9. Selection labels: toggles whether the selection names are drawn in the scene.
  10. Export images: opens a dialog that allows you to export all the associated images in the desired format and quality (see below).
  11. Settings: opens the settings dialog (see below).

Export Images Dialog

The export images dialog is shown below. You can select which format you want to export the images as (png, jpeg or tiff), and the quality (i.e., higher compression/smaller files/worse quality OR lower compression/larger files/better quality). You can also set which folder to export to by clicking the ... button on the right. The type of images to export (pre, post or both) can be selected with the dropdown menu. You can choose which selection group(s) images will be exported for (by default all selection groups are selected).

A screenshot of the CellView Export Dialog

Fig. 19 A screenshot of the CellView Export Dialog

By checking the 'Include sample maps?' checkbox, sample maps will also be exported (even if they are not shown in the main CellView window).

The 'Include spot overlay?' checkbox toggles whether the blue circle showing the spot location will be included in the exported images.

The 'Include selection name?' checkbox toggles whether the selection label will be included in the exported image. The label is placed in the top left of the exported image.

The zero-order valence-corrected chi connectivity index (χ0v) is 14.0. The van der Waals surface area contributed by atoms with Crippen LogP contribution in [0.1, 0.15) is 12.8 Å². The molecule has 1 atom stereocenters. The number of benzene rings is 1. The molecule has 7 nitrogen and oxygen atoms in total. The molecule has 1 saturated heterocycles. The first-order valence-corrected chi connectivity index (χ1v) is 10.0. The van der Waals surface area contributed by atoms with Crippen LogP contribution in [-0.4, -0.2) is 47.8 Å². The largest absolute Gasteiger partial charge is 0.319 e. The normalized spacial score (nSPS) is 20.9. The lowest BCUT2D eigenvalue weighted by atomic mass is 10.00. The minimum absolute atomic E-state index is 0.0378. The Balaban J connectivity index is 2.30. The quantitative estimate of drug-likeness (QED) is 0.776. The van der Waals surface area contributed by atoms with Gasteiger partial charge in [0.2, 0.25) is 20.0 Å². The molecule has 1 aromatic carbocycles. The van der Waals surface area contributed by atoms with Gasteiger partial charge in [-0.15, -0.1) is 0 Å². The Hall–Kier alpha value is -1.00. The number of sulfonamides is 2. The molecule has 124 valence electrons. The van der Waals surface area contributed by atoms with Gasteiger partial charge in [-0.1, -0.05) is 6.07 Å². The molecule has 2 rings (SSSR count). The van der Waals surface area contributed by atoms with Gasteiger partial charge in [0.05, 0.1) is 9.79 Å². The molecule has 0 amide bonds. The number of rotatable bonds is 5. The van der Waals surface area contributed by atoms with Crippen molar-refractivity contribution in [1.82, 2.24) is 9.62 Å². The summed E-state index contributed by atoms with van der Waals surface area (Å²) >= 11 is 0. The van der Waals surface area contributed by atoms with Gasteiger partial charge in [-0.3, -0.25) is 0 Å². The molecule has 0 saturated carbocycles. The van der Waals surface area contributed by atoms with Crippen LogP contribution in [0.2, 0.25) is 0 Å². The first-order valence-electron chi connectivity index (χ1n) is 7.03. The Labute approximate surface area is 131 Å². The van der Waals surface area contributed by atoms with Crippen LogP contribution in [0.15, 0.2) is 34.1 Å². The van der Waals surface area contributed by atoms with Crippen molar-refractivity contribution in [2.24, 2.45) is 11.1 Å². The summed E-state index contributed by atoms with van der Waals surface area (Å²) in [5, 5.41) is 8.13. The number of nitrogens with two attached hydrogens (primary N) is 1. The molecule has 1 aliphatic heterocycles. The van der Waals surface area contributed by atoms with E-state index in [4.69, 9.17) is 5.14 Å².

The 'Include scale bar?' checkbox toggles whether a scale bar will be added to each export image. When checked, a field will appear where you can type in the scale bar length in microns. The scalebar will be placed in the bottom left of the exported image.

Settings Dialog

The settings dialog is shown below followed by a brief description of each setting.

A screenshot of the CellView Settings dialog

Fig. 20 The CellView Settings Dialog

  1. Cell size: the dimensions of your cell in micrometers.
  2. Default image size: the size of the gray rectangle shown before images are loaded (i.e., when you’re zoomed out).
  3. Scale factor: allows you to reduce the resolution of the displayed image. Generally, lower resolution means faster navigation, and less memory consumed.
  4. Microns per pixel: the number of microns per pixel that your images were captured with. If the selection shapes drawn on top of images don’t match the ablated area, this parameter may need adjusting.
  5. Spot offset: spots are expected to be at the centre of images, but if they’re not, you can use this setting to adjust for it. You can either adjust this offset using the x and y values shown, or click the wrench icon button to show the Spot Offset Adjustment window (shown below).
A screenshot of the CellView Spot Offset Adjustment window

Fig. 21 The CellView Spot Offset Adjustment window

Using this window you can choose a selection to view (at the top) and whether to view the pre- or post-ablation image (typically the post-ablation image will be more useful). The crosshairs shown on the image show and offset of 0,0. You can click on the actual ablation pit shown in the image and the image offset x and y will be updated. When you have selected the correct offset, click OK. To save the settings click the OK button at the bottom of the Settings Window. In the main CellView window, click the refresh button (second from left) to apply the new offset.

  1. Level of detail: controls the zoom level at which the images will be loaded. A smaller number means they’ll be visible when zoomed out more. Range is 0.02 to 1.